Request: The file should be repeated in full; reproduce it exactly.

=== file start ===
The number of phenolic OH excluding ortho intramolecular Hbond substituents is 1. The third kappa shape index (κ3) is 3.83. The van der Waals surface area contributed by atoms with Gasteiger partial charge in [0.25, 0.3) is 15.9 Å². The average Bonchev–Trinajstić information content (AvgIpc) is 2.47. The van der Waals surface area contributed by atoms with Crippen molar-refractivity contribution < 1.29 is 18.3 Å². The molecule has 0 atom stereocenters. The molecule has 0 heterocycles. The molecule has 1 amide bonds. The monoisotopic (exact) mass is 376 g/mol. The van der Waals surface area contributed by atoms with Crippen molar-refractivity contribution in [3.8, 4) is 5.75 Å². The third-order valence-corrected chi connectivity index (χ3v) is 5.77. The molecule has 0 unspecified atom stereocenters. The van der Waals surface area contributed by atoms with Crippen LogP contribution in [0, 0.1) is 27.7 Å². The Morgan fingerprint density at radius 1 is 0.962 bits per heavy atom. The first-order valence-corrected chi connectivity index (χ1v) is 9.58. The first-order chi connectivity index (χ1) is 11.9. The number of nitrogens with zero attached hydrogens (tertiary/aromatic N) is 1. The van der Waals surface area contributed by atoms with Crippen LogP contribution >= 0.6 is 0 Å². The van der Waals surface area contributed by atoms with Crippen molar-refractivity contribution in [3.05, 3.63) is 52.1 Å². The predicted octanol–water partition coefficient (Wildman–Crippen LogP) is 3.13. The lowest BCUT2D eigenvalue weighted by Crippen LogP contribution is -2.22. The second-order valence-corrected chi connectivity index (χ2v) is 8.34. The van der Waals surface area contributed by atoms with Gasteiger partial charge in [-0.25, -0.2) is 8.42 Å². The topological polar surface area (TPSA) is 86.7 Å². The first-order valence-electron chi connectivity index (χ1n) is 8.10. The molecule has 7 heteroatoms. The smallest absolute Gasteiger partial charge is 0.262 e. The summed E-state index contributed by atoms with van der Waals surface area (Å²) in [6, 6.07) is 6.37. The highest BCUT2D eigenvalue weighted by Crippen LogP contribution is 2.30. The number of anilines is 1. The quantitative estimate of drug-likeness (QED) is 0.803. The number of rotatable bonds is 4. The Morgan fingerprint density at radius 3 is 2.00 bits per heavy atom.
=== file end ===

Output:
The number of phenolic OH excluding ortho intramolecular Hbond substituents is 1. The third kappa shape index (κ3) is 3.83. The van der Waals surface area contributed by atoms with Gasteiger partial charge in [0.25, 0.3) is 15.9 Å². The average Bonchev–Trinajstić information content (AvgIpc) is 2.47. The van der Waals surface area contributed by atoms with Crippen molar-refractivity contribution < 1.29 is 18.3 Å². The molecule has 0 atom stereocenters. The molecule has 0 heterocycles. The molecule has 1 amide bonds. The monoisotopic (exact) mass is 376 g/mol. The van der Waals surface area contributed by atoms with Crippen molar-refractivity contribution in [3.8, 4) is 5.75 Å². The third-order valence-corrected chi connectivity index (χ3v) is 5.77. The molecule has 0 unspecified atom stereocenters. The van der Waals surface area contributed by atoms with Crippen LogP contribution in [0, 0.1) is 27.7 Å². The Morgan fingerprint density at radius 1 is 0.962 bits per heavy atom. The first-order valence-corrected chi connectivity index (χ1v) is 9.58. The first-order chi connectivity index (χ1) is 11.9. The number of nitrogens with zero attached hydrogens (tertiary/aromatic N) is 1. The van der Waals surface area contributed by atoms with Crippen LogP contribution >= 0.6 is 0 Å². The van der Waals surface area contributed by atoms with Crippen molar-refractivity contribution in [3.05, 3.63) is 52.1 Å². The predicted octanol–water partition coefficient (Wildman–Crippen LogP) is 3.13. The lowest BCUT2D eigenvalue weighted by Crippen LogP contribution is -2.22. The second-order valence-corrected chi connectivity index (χ2v) is 8.34. The van der Waals surface area contributed by atoms with Gasteiger partial charge in [-0.25, -0.2) is 8.42 Å². The topological polar surface area (TPSA) is 86.7 Å². The first-order valence-electron chi connectivity index (χ1n) is 8.10. The molecule has 7 heteroatoms. The smallest absolute Gasteiger partial charge is 0.262 e. The summed E-state index contributed by atoms with van der Waals surface area (Å²) in [6, 6.07) is 6.37. The highest BCUT2D eigenvalue weighted by Crippen LogP contribution is 2.30. The number of anilines is 1. The quantitative estimate of drug-likeness (QED) is 0.803. The number of rotatable bonds is 4. The Morgan fingerprint density at radius 3 is 2.00 bits per heavy atom.